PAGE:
Trucks at Work

Light truck reconfiguring continues

We’ve all heard the old saw “Build a better mousetrap, and the world will beat a path to your door.” [And although that phrase is attributed to the great writer Ralph Waldo Emerson, in reality, that’s not quite what he said.]

In the case of light trucks – particularly pickups – engineers continue taking Emerson’s maxim (if it can be called that) to heart.

Ford Motor Co.’s decision to craft an aluminum body for its F-150 pickup (at right) is one example of the “mousetrap” rule, while the decision by General Motors to re-enter the mid-size pickup segment with two all-new iterations of its Chevrolet Colorado and GMC Canyon models is another.

Nissan and Toyota aren’t standing still either, unveiling all-new pickup models themselves this week – the 2016 Titan XD full-size and 2016 Tacoma mid-size units, respectively.

Then there’s the Ram Truck division of Fiat Chrysler Automotive, which just rolled out a new “HFE” version of its 2015 Ram 1500 EcoDiesel pickup – with the “HFE” standing for “high fuel efficiency.”

As noted in the video above, the 2015 Ram EcoDiesel HFE gets a certified 21 miles per gallon (mpg) in city driving and 29 mpg on the highway for a combined 24 mpg rating.

“Fuel efficiency is at the top of truck buyers’ priorities,” stressed Bob Hegbloom, president and CEO of Ram Truck. “We invested in powertrain technologies and those are paying real dividends in the wallets of our customers.”

Mike Cairns, director of engineering for Ram Truck, added that the Ram 1500 EcoDiesel HFE uses a variety of exterior aerodynamic and technological tweaks to deliver those fuel economy numbers and will get gets its own “badge” when it goes on sale late first quarter of 2015.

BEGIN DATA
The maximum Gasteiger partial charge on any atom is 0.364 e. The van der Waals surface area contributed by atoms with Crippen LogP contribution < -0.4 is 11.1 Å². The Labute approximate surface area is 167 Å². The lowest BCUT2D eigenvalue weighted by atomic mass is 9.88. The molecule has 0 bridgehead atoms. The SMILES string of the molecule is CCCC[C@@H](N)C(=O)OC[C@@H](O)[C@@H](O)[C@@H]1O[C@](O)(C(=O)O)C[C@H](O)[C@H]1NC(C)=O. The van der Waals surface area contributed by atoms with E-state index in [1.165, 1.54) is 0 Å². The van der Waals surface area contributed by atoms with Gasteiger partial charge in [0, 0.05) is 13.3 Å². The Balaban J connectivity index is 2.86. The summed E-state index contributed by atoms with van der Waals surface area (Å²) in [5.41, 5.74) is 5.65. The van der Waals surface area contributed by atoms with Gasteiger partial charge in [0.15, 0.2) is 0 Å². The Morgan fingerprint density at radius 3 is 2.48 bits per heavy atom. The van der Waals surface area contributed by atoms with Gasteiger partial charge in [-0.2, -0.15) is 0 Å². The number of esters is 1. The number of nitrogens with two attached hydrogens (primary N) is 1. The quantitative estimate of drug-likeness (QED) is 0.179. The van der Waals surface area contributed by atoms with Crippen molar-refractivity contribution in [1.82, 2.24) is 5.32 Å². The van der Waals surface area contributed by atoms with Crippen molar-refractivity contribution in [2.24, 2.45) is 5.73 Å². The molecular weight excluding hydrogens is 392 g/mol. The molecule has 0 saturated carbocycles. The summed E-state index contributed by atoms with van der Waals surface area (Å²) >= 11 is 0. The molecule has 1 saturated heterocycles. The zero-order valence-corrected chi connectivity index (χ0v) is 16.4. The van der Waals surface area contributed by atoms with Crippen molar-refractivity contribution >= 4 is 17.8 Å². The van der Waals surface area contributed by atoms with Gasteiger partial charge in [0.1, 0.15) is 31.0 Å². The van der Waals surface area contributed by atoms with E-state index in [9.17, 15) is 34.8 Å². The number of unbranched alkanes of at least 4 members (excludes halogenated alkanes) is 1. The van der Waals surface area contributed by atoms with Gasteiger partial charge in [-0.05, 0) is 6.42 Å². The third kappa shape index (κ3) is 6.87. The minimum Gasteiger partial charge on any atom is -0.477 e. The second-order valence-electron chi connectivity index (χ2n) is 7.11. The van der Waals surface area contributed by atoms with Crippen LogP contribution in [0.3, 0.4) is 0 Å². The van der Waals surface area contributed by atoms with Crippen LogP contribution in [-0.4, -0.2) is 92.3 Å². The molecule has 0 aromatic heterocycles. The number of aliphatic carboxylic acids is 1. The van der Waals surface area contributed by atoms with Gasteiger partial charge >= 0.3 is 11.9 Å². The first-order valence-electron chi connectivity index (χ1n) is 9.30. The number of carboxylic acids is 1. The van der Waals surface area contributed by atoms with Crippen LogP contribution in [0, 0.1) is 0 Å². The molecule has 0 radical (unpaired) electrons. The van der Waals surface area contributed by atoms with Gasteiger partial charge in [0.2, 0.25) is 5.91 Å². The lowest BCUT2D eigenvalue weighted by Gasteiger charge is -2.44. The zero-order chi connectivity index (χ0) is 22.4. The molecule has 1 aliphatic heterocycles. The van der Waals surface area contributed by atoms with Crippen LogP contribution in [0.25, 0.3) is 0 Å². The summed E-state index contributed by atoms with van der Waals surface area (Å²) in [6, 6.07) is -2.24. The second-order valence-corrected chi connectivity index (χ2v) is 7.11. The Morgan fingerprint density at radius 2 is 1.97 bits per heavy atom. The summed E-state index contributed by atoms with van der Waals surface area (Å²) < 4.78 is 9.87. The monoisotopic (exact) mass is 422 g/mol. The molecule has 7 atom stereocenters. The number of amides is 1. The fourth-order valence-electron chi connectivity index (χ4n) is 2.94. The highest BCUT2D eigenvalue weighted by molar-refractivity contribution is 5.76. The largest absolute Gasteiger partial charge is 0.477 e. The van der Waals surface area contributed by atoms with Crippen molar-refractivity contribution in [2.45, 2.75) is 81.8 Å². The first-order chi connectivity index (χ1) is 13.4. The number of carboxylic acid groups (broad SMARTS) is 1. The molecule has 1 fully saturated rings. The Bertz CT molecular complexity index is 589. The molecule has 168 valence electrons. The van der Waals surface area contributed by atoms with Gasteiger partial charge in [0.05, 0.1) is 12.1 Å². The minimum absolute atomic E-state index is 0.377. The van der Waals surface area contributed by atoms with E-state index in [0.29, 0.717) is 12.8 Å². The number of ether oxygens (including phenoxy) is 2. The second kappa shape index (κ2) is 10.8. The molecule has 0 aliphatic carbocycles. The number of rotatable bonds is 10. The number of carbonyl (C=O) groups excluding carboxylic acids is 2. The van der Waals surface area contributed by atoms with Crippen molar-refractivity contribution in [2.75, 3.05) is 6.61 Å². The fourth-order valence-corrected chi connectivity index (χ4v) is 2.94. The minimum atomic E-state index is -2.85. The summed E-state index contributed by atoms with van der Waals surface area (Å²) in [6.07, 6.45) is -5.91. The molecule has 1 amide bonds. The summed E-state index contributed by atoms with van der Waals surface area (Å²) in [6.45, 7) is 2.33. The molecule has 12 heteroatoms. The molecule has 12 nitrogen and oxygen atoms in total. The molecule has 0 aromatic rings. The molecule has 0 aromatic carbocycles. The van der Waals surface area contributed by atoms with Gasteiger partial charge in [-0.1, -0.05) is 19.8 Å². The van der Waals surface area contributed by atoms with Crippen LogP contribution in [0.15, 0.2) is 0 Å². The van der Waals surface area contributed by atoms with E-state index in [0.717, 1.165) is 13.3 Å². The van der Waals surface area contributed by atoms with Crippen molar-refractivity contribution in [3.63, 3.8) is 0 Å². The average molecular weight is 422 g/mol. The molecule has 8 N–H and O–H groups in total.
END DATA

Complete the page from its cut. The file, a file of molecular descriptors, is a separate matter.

Yet the light truck work isn’t stopping there as Hyundai Motor America recently showed off its Santa Cruz crossover truck concept based off what the OEM called “extensive customer research,” particularly with vehicle buyers under the age of 30 – especially women.

Powered by a 2.0-liter turbo diesel engine that cranks out 190 hp and 300 lb.-ft. of torque, with highway fuel economy estimated to be in the high 30 mpg range, Hyundai explained that the Santa Cruz is designed to pack the capability of both a crossover and pickup onto a small sport utility vehicle (SUV) frame.

Designed to offer what Hyundai calls “comfortable seating” for five inside, the cargo bed features a unique tailgate extension features so it can be extended to a length nearly equal to that of a mid-size pickup.

“The Santa Cruz crossover truck concept meets the unspoken needs of a growing Millennial lifestyle we call ‘Urban Adventurers’,” noted Mark Dipko, director of corporate planning at Hyundai. “This new crossover allows them all the expandable utility they need … without the typical compromises they have come to expect.”

The Santa Cruz concept is “purposefully compact,” he added, so although it has four doors (the two rear openings rear-hinged) and seating for five, its overall footprint is similar to a small SUV so it can better navigate urban streets or fit into a tight parking spot that most pickup drivers often have to pass by.

Hyundai stressed though that the Santa Cruz, by design, isn’t an alternative to a truck, so towing, payload and ground clearance weren’t primary design goals. Rather, Santa Cruz is intended to attract small SUV and sedan buyers who are seeking greater utility, without the compromises that traditional trucks often require.

Just goes to show that light truck designs won’t be jumping off the evolutionary pathway anytime soon.

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